SPACE Gallery and the University of Southern Maine Philosophy Symposium wrapped up their Philosophy Film Series last weekend with a free screening of French Situationist Guy Debord’s 1973 film, The Society of the Spectacle, based on his seminal 1967 book of the same name, which was credited in part for fueling the revolutionary fire of the Paris uprisings of May 1968. The Phoenix sat down with Jason Read, the film series’s curator and an assistant professor of philosophy at USM, to discuss how this revolutionary concept can still influence artistic practice.
Fifty years ago, Debord defined the spectacle as a mediated social existence in which images and commodities supplant relationships between people, resulting in passivity and alienation. In what ways has the spectacle evolved since then?
My answer is based in part on Debord’s own revision in 1988 of the idea of the Spectacle in a little book called Comments on the Society of the Spectacle in which he argues that previously there was a Concentrated Spectacle identified with state socialist societies where there is one dominant center of power from which all images of society emanate, versus the Diffuse Spectacle seen in capitalist societies where there is a proliferation of commodities, images, lifestyles, etc., wherein the proliferation makes it difficult to see they are all fundamentally still Spectacle and all fundamentally images to be consumed.
What interests him in the evolved Integrated Spectacle is there is no longer a separation between the Spectacle and non-spectacular life. In the ’60s, he thought there was still a tension, a gap, between the lives people were living day-to-day and the spectacular lives they were aspiring to.
I think a clear example of the Integrated Spectacle is reality television. There’s no longer a narrative with celebrities who are glamorous and are someone to aspire to, now the celebrity is another version of us. Their celebrity status is purely connected to the fact they were on television. We can buy the same things they’re wearing, we can be concerned with intimate details of their existence — which become somewhat interchangeable with the details of our existence. It is harder and harder to draw the line between that which is real and that which is an image of reality because reality itself becomes an image of reality.
Situationist strategy is in part based on the idea of detournement — re-envisioning, re-editing existing work to make space for a new message or question. In what ways is this practiced today?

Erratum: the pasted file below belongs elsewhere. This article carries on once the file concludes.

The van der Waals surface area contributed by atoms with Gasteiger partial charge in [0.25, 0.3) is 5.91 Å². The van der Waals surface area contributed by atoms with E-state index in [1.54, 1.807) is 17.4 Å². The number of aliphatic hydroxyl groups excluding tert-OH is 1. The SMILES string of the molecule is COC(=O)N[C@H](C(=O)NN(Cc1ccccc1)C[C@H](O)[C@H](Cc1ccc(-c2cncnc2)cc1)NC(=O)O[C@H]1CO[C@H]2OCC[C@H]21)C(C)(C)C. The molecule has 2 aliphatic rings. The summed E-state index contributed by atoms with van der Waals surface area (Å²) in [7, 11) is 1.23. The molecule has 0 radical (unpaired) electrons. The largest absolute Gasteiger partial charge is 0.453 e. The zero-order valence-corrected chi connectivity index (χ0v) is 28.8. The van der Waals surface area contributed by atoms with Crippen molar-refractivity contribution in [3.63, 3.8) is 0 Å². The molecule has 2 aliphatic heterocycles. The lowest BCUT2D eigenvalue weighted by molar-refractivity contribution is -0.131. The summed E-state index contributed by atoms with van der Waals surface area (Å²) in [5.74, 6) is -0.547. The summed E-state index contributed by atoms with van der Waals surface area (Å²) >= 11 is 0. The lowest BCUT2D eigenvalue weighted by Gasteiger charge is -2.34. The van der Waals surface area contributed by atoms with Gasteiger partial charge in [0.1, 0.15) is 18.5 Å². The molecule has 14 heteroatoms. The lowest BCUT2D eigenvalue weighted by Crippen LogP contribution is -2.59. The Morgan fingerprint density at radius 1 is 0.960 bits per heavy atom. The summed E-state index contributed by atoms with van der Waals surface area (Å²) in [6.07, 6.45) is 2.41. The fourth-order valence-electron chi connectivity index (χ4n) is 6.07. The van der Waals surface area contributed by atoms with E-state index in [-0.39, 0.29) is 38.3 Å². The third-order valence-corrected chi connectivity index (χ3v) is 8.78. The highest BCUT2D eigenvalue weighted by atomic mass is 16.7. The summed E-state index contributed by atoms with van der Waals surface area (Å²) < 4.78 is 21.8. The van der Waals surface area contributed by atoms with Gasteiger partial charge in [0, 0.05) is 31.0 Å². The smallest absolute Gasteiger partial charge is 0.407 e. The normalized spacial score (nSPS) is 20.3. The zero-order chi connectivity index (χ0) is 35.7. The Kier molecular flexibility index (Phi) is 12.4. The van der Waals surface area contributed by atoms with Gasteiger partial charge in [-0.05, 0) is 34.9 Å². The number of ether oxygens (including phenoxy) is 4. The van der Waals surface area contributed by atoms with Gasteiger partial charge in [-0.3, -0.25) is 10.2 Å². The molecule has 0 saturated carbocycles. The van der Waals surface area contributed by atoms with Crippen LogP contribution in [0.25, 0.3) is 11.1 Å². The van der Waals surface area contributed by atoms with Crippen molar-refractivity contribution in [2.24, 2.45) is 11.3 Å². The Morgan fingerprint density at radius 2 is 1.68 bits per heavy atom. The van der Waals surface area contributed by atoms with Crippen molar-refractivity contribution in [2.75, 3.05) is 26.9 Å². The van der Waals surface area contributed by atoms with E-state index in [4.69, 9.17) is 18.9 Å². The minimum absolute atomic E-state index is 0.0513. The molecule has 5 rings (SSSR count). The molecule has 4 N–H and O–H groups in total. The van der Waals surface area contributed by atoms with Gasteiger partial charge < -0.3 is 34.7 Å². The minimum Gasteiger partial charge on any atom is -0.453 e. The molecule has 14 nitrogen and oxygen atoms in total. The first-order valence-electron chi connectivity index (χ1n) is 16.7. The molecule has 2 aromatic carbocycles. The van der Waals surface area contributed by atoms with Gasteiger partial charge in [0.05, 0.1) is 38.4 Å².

The practice is taking a pre-existing film, comic strip, whatever and subverting it by adding text, re-editing it, politicizing it by making it the very thing that spectacular consumerist culture is supposed to avoid. It is hard to think of that as an oppositional strategy anymore because it is so easy to do that. One weird example that still works is David Rees, who does Get Your War On. Clip art plus words. What works is he has an intense anger and dark sense of humor whereas a lot of other examples feel passé and commonplace.
Another example is the Yes Men, who took Barbies and G.I. Joes and switched their voice boxes and put them back on the shelves in the toy store. Where it happens is important. Go back to the breakdown of division between art and existence that the Situationists were interested in. If you do that in a gallery space it doesn’t have the effect it has in a toy store. The question is not so much the strategy itself but where you apply it.
If the situationist strategy runs the risk of being outmoded, why should a contemporary artist read or watch the society of the spectacle?
Recognizing how much our existence is mediated by images I would see as a possible opening for aesthetic practices rather than a closure. The starting point of any post-Debordian art is to recognize that we are already in a realm where our entire experience is mediated by the Spectacle. That doesn’t mean there’s nothing more to be done with images, it means there’s so much to be done with images because they’re so integral to not only aesthetics but to politics. Changing the world, in some sense, means changing the way we relate to images.
Ian Paige can be reached at